US9177387B2 (en) 2003-02-11 2015-11-03 Sony Computer Entertainment Inc. Method and apparatus for real time motion capture
US20040155962A1 (en) * 2003-02-11 2004-08-12 Marks Richard L. Method and apparatus for real time motion capture
US20040239670A1 (en) * 2003-05-29 2004-12-02 Sony Computer Entertainment Inc. System and method for providing a real-time three-dimensional interactive environment
US8072470B2 (en) 2003-05-29 2011-12-06 Sony Computer Entertainment Inc. System and method for providing a real-time three-dimensional interactive environment
US8758132B2 (en) 2003-09-15 2014-06-24 Sony Computer Entertainment Inc. Methods and systems for enabling depth and direction detection when interfacing with a computer program
US7646372B2 (en) 2003-09-15 2010-01-12 Sony Computer Entertainment Inc. Methods and systems for enabling direction detection when interfacing with a computer program
US20110034244A1 (en) * 2003-09-15 2011-02-10 Sony Computer Entertainment Inc. Methods and systems for enabling depth and direction detection when interfacing with a computer program
US20070298882A1 (en) * 2003-09-15 2007-12-27 Sony Computer Entertainment Inc. Methods and systems for enabling direction detection when interfacing with a computer program
US8303411B2 (en) 2003-09-15 2012-11-06 Sony Computer Entertainment Inc. Methods and systems for enabling depth and direction detection when interfacing with a computer program
US8251820B2 (en) 2003-09-15 2012-08-28 Sony Computer Entertainment Inc. Methods and systems for enabling depth and direction detection when interfacing with a computer program
US7874917B2 (en) 2003-09-15 2011-01-25 Sony Computer Entertainment Inc. Methods and systems for enabling depth and direction detection when interfacing with a computer program
US7883415B2 (en) 2003-09-15 2011-02-08 Sony Computer Entertainment Inc. Method and apparatus for adjusting a view of a scene being displayed according to tracked head motion
US20050157204A1 (en) * 2004-01-16 2005-07-21 Sony Computer Entertainment Inc. Method and apparatus for optimizing capture device settings through depth information
US7663689B2 (en) 2004-01-16 2010-02-16 Sony Computer Entertainment Inc. Method and apparatus for optimizing capture device settings through depth information
US7686692B2 (en) * 2004-05-10 2010-03-30 Sony Computer Entertainment Inc. Pattern codes used for interactive control of computer applications and video game applications
US20050272502A1 (en) * 2004-05-10 2005-12-08 Sony Computer Entertainment Inc. Pattern codes used for interactive control of computer applications and video game applications
US20050285761A1 (en) * 2004-06-28 2005-12-29 Microsoft Corporation System and method for encoding high density geometric symbol set
US7751585B2 (en) * 2004-06-28 2010-07-06 Microsoft Corporation System and method for encoding high density geometric symbol set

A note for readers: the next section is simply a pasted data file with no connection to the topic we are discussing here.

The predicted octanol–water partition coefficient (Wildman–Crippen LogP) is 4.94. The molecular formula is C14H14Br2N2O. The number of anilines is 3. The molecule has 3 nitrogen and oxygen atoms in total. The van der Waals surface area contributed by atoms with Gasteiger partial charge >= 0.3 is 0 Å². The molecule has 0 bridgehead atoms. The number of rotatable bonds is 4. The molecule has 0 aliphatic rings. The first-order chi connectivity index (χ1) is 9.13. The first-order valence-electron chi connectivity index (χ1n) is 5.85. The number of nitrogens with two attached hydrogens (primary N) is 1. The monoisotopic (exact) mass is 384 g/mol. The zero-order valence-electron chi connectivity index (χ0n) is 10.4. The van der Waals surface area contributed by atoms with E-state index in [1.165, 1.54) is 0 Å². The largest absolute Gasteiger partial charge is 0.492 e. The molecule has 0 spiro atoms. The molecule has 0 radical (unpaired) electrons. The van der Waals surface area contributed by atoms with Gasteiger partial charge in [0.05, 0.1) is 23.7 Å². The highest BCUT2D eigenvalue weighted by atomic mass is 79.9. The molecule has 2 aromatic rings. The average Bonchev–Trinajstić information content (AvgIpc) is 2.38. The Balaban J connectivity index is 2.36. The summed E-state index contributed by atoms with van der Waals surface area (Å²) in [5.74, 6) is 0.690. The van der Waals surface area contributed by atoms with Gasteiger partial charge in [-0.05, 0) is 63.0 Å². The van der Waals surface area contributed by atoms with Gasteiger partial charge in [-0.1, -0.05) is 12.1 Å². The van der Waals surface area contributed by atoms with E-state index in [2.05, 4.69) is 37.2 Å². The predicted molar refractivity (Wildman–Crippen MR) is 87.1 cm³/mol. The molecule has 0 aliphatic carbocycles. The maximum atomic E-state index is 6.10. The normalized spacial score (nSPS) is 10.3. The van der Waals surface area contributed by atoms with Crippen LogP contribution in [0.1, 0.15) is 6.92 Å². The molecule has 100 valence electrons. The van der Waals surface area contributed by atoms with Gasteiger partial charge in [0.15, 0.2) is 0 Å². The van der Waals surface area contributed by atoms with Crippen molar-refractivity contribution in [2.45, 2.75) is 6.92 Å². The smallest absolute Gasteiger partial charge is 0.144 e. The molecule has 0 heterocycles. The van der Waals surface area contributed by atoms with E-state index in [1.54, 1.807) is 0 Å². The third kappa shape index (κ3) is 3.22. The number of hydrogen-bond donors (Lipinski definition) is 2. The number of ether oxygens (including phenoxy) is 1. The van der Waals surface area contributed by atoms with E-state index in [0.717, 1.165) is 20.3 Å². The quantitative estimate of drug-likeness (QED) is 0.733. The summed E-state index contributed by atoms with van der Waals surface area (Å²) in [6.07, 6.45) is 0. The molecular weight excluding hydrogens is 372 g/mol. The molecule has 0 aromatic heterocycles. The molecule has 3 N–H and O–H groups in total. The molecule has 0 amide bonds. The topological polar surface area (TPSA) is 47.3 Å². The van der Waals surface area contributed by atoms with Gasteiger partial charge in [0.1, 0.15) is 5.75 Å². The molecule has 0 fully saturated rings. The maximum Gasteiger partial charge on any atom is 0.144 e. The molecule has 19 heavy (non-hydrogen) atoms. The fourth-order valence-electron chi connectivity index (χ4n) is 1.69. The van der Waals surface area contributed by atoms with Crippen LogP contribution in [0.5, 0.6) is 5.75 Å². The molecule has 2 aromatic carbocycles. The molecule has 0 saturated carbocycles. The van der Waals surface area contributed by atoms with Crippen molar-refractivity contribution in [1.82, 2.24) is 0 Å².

US20060038833A1 (en) * 2004-08-19 2006-02-23 Mallinson Dominic S Portable augmented reality device and method
US8547401B2 (en) 2004-08-19 2013-10-01 Sony Computer Entertainment Inc. Portable augmented reality device and method
US9582701B2 (en) 2005-04-28 2017-02-28 Kenji Yoshida Information input/output method using dot pattern
US9400951B2 (en) 2005-07-01 2016-07-26 Grid Ip Pte Ltd Dot pattern
US20100105475A1 (en) * 2005-10-26 2010-04-29 Sony Computer Entertainment Inc. Determining location and movement of ball-attached controller
US20090298590A1 (en) * 2005-10-26 2009-12-03 Sony Computer Entertainment Inc. Expandable Control Device Via Hardware Attachment
US9573056B2 (en) 2005-10-26 2017-02-21 Sony Interactive Entertainment Inc. Expandable control device via hardware attachment
US8448866B2 (en) 2006-02-25 2013-05-28 Roche Diagnostics Operations, Inc. Analyte disposable means and device for reading information
US8789756B2 (en) 2006-02-25 2014-07-29 Roche Diagnostics Operations, Inc. Test element coding apparatuses, systems and methods
US20090212109A1 (en) * 2006-02-25 2009-08-27 Herbert Harttig Analyte disposable means and device for reading information
US20110132778A1 (en) * 2006-02-25 2011-06-09 Austera John T Test element coding apparatuses, systems and methods
EP1826705A1 (en) * 2006-02-25 2007-08-29 F.Hoffmann-La Roche Ag Analytical consumables and arrangement for reading information
WO2007096191A1 (en) * 2006-02-25 2007-08-30 F. Hoffmann-La Roche Ag Analytic consumable means and device for reading information
US8310656B2 (en) 2006-09-28 2012-11-13 Sony Computer Entertainment America Llc Mapping movements of a hand-held controller to the two-dimensional image plane of a display screen
US8781151B2 (en) 2006-09-28 2014-07-15 Sony Computer Entertainment Inc. Object detection using video input combined with tilt angle information
US20080237021A1 (en) * 2007-03-30 2008-10-02 Intermec Technologies Corporation Keypad overlay membrane
US20090004231A1 (en) * 2007-06-30 2009-01-01 Popp Shane M Pharmaceutical dosage forms fabricated with nanomaterials for quality monitoring
US7878414B2 (en) * 2007-07-29 2011-02-01 Yonatan Yulevich Code and a method for coding and encoding information
US20090026276A1 (en) * 2007-07-29 2009-01-29 Yonaton Yulevitch code and a method for coding and encoding information
US8542907B2 (en) 2007-12-17 2013-09-24 Sony Computer Entertainment America Llc Dynamic three-dimensional object mapping for user-defined control device
US20090158220A1 (en) * 2007-12-17 2009-06-18 Sony Computer Entertainment America Dynamic three-dimensional object mapping for user-defined control device
US20090200386A1 (en) * 2008-02-13 2009-08-13 Longacre Jr Andrew Machine readable 2D symbology printable on demand
US8011596B2 (en) * 2008-02-13 2011-09-06 Hand Held Products, Inc. Machine readable 2D symbology printable on demand
US8840470B2 (en) 2008-02-27 2014-09-23 Sony Computer Entertainment America Llc Methods for capturing depth data of a scene and applying computer actions